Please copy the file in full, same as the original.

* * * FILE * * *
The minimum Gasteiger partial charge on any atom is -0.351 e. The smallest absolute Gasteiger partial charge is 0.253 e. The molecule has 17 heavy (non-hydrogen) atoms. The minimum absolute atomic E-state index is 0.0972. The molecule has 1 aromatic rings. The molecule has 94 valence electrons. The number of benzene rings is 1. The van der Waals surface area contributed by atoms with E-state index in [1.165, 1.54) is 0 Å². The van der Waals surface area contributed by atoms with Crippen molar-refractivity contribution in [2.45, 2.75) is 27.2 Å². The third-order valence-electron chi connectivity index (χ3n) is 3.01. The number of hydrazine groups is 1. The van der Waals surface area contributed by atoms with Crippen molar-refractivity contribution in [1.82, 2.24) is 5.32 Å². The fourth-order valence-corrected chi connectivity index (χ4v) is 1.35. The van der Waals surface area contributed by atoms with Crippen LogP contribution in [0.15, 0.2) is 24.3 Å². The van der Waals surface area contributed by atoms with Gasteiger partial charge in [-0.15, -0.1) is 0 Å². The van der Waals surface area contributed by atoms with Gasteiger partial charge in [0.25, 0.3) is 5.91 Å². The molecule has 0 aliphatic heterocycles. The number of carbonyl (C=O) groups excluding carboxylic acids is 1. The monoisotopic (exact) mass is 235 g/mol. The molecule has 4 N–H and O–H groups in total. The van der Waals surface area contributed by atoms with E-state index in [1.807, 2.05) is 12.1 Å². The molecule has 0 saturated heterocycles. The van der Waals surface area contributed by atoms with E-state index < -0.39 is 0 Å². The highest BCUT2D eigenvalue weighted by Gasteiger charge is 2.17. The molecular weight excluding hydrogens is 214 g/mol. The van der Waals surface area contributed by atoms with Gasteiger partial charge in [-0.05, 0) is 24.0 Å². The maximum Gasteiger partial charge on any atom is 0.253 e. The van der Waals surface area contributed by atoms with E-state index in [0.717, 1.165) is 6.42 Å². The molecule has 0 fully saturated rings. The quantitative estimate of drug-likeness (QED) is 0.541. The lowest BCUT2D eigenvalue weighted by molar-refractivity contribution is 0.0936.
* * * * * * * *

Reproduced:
The minimum Gasteiger partial charge on any atom is -0.351 e. The smallest absolute Gasteiger partial charge is 0.253 e. The molecule has 17 heavy (non-hydrogen) atoms. The minimum absolute atomic E-state index is 0.0972. The molecule has 1 aromatic rings. The molecule has 94 valence electrons. The number of benzene rings is 1. The van der Waals surface area contributed by atoms with E-state index in [1.165, 1.54) is 0 Å². The van der Waals surface area contributed by atoms with Crippen molar-refractivity contribution in [2.45, 2.75) is 27.2 Å². The third-order valence-electron chi connectivity index (χ3n) is 3.01. The number of hydrazine groups is 1. The van der Waals surface area contributed by atoms with Crippen molar-refractivity contribution in [1.82, 2.24) is 5.32 Å². The fourth-order valence-corrected chi connectivity index (χ4v) is 1.35. The van der Waals surface area contributed by atoms with Crippen LogP contribution in [0.15, 0.2) is 24.3 Å². The van der Waals surface area contributed by atoms with Gasteiger partial charge in [-0.15, -0.1) is 0 Å². The van der Waals surface area contributed by atoms with Gasteiger partial charge in [0.25, 0.3) is 5.91 Å². The molecule has 0 aliphatic heterocycles. The number of carbonyl (C=O) groups excluding carboxylic acids is 1. The monoisotopic (exact) mass is 235 g/mol. The molecule has 4 N–H and O–H groups in total. The van der Waals surface area contributed by atoms with E-state index in [1.807, 2.05) is 12.1 Å². The molecule has 0 saturated heterocycles. The van der Waals surface area contributed by atoms with E-state index < -0.39 is 0 Å². The highest BCUT2D eigenvalue weighted by Gasteiger charge is 2.17. The molecular weight excluding hydrogens is 214 g/mol. The van der Waals surface area contributed by atoms with Gasteiger partial charge in [-0.05, 0) is 24.0 Å². The maximum Gasteiger partial charge on any atom is 0.253 e. The van der Waals surface area contributed by atoms with E-state index in [0.717, 1.165) is 6.42 Å². The molecule has 0 fully saturated rings. The quantitative estimate of drug-likeness (QED) is 0.541. The lowest BCUT2D eigenvalue weighted by molar-refractivity contribution is 0.0936.